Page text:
Being an older mother gives me a sense of urgency about this child and concentrating all that I can of his childhood into the moments at hand. And that has totally meant protecting our space, our schedule, our freedoms, and his autonomy.
When he remembers, his childhood won’t be lost in the hustle and bustle of endless space-filling activities where he had to put off his self-identifying passions (and needs).
And if I can help it (and I can), his childhood won’t be confiscated by divorce, because we will rewrite the traditional paradigm for family.
Which means, I will rewrite my script.
That’s more challenging than it sounds. It is far easier to draw lines (and build walls) and distance pain than it is to redefine what it means to stay connected.
His sisters belong in this new family structure. Even when I hadn’t learned emotional acceptance for their life choices and attitudes back when he was a small child, he wouldn’t be swayed by my disapproval or opinions (an example of how whole life learning cultivates free and independent thinking). His sisters fit the structure of his paradigm for love. I learned from his example (another beautiful side effect of whole life learning).
Probably, this week has been awkward because of our own making. We accepted this impasse that derails marriage, permanently.
We recognized that there really is no point in trying to turn it over under the light for further examination. We stood apart from our emotions, as if they were lamps and chairs.
We’ve exhausted all our tries. We are left there standing, looking at reality like it is a heap of left-over 2 x 4s, wondering what we can do with it. Denial is the easy way out. Avoidance only begets more of the same.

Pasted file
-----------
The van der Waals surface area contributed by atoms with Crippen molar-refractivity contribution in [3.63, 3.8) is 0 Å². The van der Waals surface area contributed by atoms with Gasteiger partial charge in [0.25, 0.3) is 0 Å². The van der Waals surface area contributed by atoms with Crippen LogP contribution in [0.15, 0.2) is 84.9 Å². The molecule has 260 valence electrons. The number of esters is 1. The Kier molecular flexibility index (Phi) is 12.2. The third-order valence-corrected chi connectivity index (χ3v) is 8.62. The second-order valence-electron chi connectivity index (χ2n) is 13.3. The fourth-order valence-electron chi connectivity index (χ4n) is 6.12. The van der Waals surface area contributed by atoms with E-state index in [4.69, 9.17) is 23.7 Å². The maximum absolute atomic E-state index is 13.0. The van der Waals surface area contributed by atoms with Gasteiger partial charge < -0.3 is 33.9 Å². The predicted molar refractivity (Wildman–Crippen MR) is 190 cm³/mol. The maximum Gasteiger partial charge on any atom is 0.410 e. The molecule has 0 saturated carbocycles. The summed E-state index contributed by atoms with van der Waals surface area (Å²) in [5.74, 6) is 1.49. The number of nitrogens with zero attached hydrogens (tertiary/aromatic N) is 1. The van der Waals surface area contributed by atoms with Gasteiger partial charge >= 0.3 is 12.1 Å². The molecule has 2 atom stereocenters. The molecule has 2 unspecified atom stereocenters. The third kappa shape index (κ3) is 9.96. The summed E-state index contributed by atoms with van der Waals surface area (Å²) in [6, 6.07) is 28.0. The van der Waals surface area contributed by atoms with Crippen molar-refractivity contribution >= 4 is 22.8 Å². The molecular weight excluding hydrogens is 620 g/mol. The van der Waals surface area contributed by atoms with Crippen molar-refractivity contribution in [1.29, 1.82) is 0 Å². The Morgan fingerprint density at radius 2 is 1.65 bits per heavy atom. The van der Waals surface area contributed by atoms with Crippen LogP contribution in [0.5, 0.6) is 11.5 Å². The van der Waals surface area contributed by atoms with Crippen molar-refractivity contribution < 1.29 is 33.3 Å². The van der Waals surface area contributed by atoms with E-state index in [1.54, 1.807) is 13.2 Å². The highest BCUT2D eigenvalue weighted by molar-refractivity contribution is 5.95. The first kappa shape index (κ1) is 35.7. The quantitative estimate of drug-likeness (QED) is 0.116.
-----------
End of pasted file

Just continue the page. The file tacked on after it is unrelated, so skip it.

Moving forward separately has become our de facto, if not reluctant form of navigation.
But, tears and fear still weave their way in and out of our moments.
Ironically, this requires us to practice acceptance in a way that we probably have not done before, if we are honest with ourselves.
But, continuing to share the space with all of its weight and memory has the potential to turn the remnants into sawdust, scattered – receiving only the foot steps that walk away.
We all have awkward weeks like this, but we ignore them. We commit that we will come back to pressing concerns and disorganized areas of our lives.
Then, years sail by, and we learn to negotiate pathways and smooth over wrinkles.
But, if we are not careful, we imprison ourselves and lose the freedoms to be who we need to be in the process.
Add kids to that recipe, and well… you cultivate dysfunction and potentially the need to heal from childhood in adulthood.
That is why we must feel this journey now as opposed to putting up walls, bitter boundaries, and restrictive, limiting beliefs about each other as we part.
We’ve made mistakes, many of them. But, one thing that we do not regret is embracing our child in partnership through whole life learning, and as much as we are able to do in their adulthood – his sisters as well.
While I head towards the role of single mother, my perspective is clouded by an aura of change and uncertainty. It is scary, as I prefer predictability – and life is about to be anything but predictable.